Chairs from a selection at Kernow Furniture
Chests of Drawers were usually made of mahogany (the upmarket version) and pine (more economical) and bow fronted (out swept curving front) or were simple square fronted chests with rounded corners and edges. The feet were either raised - upon shaped block feet or turned bun feet, and were fitted with turned ‘knob’ drawer pulls. As brass decorative handles were commonly used in the Georgian period, if these handles are found on a chest of drawers then they have either been added later or the chest is not Victorian.
Satinwood Chest of Drawers from a selection at London Fine
Tables were designed in a much wider range of styles during the Victorian period and as such can be more tricky to identify. However common factors in Victorian tables are the following:
Table from a selection at Kernow Furniture
Washstands would be made from Oak or Pine
Console and Hall tables and writing desks used Mahogany
Centre tables and games tables were typically finished in Walnut, Rosewood or Amboyna
Often Victorian tables had a very decorative carved base.
Table from a selection at Kernow Furniture
If purchasing garden furniture, gates and fire baskets - these would not be welded but bound and or riveted.
Why buy Victorian furniture
Nowadays Victorian antique furniture is similarly priced to flimsy throwaway Ikea equivalents so there isn’t a better time to invest in this type of furniture. It is not only more beautiful, but it also holds it’s value or may even be worth more in 10 years than you paid for it.
Antiques are the ultimate ecofriendly product with the possibility of recycling them an infinite number of times. Victorian antiques have become a bargain over the last 20 years because items can be too bulky for a small house, and they aren’t from an era made trendy by the high street (such as 1950s furniture). Victorian antiques are still in good supply.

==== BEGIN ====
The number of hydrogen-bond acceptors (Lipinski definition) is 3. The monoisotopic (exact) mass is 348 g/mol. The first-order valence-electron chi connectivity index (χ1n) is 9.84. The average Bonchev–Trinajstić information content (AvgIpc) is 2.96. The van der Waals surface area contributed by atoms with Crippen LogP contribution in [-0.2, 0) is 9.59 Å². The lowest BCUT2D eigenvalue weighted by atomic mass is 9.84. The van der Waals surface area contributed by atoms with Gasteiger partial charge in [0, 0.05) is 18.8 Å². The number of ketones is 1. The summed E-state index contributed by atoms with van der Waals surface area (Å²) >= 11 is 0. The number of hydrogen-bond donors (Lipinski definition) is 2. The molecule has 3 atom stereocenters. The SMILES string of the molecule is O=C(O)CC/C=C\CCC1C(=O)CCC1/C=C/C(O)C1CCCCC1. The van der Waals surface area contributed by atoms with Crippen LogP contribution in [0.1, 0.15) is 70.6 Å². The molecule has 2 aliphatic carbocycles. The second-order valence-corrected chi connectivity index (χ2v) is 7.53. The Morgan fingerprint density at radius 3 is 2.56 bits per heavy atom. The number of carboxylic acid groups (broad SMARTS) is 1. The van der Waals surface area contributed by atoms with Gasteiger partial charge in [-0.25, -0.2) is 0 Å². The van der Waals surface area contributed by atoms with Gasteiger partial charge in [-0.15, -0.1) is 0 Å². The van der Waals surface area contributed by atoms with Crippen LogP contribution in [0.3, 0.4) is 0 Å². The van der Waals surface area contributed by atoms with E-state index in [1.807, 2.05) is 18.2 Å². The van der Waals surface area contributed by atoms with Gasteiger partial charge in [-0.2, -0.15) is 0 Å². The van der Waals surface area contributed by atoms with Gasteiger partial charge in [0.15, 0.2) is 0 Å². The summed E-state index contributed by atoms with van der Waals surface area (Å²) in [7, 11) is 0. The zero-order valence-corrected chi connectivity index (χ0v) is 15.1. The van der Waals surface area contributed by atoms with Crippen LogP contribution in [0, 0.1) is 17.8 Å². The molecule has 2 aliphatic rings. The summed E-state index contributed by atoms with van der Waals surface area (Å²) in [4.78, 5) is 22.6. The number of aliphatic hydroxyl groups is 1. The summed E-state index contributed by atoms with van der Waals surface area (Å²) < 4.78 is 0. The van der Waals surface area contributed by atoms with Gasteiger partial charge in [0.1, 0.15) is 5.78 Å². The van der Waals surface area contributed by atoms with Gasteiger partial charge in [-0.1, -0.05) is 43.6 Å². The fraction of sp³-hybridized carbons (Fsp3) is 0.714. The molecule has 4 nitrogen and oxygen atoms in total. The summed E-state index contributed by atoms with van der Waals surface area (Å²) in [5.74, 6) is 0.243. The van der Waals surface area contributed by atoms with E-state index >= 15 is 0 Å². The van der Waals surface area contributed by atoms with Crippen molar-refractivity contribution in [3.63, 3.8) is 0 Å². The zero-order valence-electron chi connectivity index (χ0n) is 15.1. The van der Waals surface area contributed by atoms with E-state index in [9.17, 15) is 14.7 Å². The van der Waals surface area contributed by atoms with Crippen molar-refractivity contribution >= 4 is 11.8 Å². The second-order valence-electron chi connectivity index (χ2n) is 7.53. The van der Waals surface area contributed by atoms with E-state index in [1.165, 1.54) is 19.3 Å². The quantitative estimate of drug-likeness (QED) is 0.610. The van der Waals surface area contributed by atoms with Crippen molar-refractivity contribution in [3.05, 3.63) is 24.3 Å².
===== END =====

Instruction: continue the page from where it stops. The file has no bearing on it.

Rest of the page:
Victorian furniture is often better made than older equivalents so don’t’ be snobby about the period. Older isn’t always better.
It does take a little more work to buy antique furniture than new, and you have to decorate around it but there are loads of bargains to be found.
The best approach to get your bargain is to find a local auction house or visit a rural antique centre in a market town. A town a distance away from London where there are a number of antique shops such as Hungerford or Moreton in the Marsh are worth the extra miles.
Victorian gilt antique mirror from a selection at London Fine
Tips for buying Victorian antique furniture
Take room measurements of the space you are looking to house and take a tape measure to measure the pieces you are considering. Shops and auction rooms have large rooms with high ceilings, so what seems like a normal sized piece in that environment can look massive in your own bathroom or bedroom!
It doesn’t have to be perfect – embrace and love any repairs that have been done if they are done skillfully and be willing to carry out simple repairs such as upgrades of handles and hinges yourself if you’re looking to bag a bargain.
The whole room does not have to furnished in antiques – regard a very special antique as a centrepiece around which to put more simple pieces.
Chaise Longue from a selection at Kernow Furniture